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4 Comments on “Translation and Amplification”

  1. lmusic says:

    Wow.
    Lauren, you have really nailed it.

    Translation:
    Yes, arts integration IS about deeper learning.

    and….For almost a decade, teaching artists and teachers that have been using the studio habits of mind have been naming and assessing what is core in the arts, and connecting that to what is common across the curriculum (observe: in science, express: in math, engage and persist: in history, reflect: in literature) and have developed experience and practice that can inform the implementation of new common core standards.

    But when people are saying “we need deeper learning in math”, or “we need help applying math common core standards to science”, and arts educators are saying “you need to teach more arts”, there is a disconnect.

    What if arts learning advocates tried saying instead, “We can help you deepen instruction in math, science and history,” or “We can help you implement common core standards,” or “We can help your students make their learning visible in new performance based assessments”?

    And speaking of making learning visible, what about making our work visible? It seems like that would be a strategy for what you are suggesting in…..

    Amplification!

    Do I have that right?

  2. Mariah says:

    Chip and I really love the language employed here. Translation and amplification are key to the movement. This stretches my thinking about how to go about translating the work, articulating needs, expertise and values. It encourages me as an educator to seek more ways to amplify the dynamic work of arts integration in my/our communities.

  3. I love this language as well. ArtsEdSearch.org, which Lauren mentions above, was in part designed with translation and amplification in mind. Translation in that all of the research is written for a general audience. The jargon has been removed and research-related terms defined via pop-up definitions. Amplification in that for the first time, all the high-quality research is collected and synthesized in one place, strengthening and amplifying the findings. Where one study may not make an impact, multiple studies with similar findings on the benefits of arts learning could turn the heads of decision makers.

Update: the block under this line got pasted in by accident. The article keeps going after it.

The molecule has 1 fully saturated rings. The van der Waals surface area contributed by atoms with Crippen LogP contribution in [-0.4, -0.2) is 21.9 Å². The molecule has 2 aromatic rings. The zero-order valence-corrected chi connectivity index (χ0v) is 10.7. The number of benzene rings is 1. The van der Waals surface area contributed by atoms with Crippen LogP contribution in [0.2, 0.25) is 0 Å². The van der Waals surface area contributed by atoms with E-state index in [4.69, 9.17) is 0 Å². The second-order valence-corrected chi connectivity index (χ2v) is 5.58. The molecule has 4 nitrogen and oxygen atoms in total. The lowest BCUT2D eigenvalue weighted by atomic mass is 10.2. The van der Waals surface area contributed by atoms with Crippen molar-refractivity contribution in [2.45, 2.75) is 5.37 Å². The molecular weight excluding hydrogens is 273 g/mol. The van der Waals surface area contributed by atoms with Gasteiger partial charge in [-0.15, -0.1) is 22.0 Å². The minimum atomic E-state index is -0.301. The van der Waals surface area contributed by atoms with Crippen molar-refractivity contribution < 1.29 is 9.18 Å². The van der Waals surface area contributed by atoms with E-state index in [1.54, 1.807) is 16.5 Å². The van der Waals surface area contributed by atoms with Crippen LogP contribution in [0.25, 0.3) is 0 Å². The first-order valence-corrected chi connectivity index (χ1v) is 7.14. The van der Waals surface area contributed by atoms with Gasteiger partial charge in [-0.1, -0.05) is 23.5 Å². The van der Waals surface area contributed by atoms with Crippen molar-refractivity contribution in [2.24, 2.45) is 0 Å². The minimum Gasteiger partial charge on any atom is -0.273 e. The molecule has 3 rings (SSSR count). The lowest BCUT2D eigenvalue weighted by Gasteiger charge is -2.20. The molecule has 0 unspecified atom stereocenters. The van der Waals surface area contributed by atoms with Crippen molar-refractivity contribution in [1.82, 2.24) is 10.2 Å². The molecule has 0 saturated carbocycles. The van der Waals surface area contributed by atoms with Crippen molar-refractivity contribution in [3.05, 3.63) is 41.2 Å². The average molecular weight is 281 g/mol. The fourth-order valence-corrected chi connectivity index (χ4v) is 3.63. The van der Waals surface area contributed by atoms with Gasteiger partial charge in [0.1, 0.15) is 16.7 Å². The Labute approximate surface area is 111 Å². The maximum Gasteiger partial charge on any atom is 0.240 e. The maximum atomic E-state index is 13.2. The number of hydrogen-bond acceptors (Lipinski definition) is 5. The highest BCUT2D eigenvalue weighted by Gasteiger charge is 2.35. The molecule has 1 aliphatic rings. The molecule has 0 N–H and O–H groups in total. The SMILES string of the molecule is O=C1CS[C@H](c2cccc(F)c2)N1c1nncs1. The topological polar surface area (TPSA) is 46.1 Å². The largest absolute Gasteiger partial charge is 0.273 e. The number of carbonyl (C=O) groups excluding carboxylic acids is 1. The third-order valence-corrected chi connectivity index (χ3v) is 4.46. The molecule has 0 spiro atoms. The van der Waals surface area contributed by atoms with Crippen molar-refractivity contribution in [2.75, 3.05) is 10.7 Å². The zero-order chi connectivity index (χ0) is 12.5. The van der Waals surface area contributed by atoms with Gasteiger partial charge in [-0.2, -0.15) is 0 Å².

I encourage anyone involved in arts education to take a minute and poke around ArtsEdSearch. You’re sure to find something that applies to your work.

    Thank you Lauren for mentioning the new resource in your thoughtful post!

  4. Rebecca says:

    Yes Lauren. I was particularly “fired up” about your amplification comment and the responsibility local arts organizations have to educate their community about what they do and the impact it has. I think this can be particularly powerful in community-building especially if organizations do this in a way that is not attached to their fundraising or audience-building initiatives. Oftentimes, the public is turned off when they are expecting to be “sold to,” but would, I suspect, be more open to simply being educated in a fun, engaging and innovative way to the amazing resources available to them right down the street.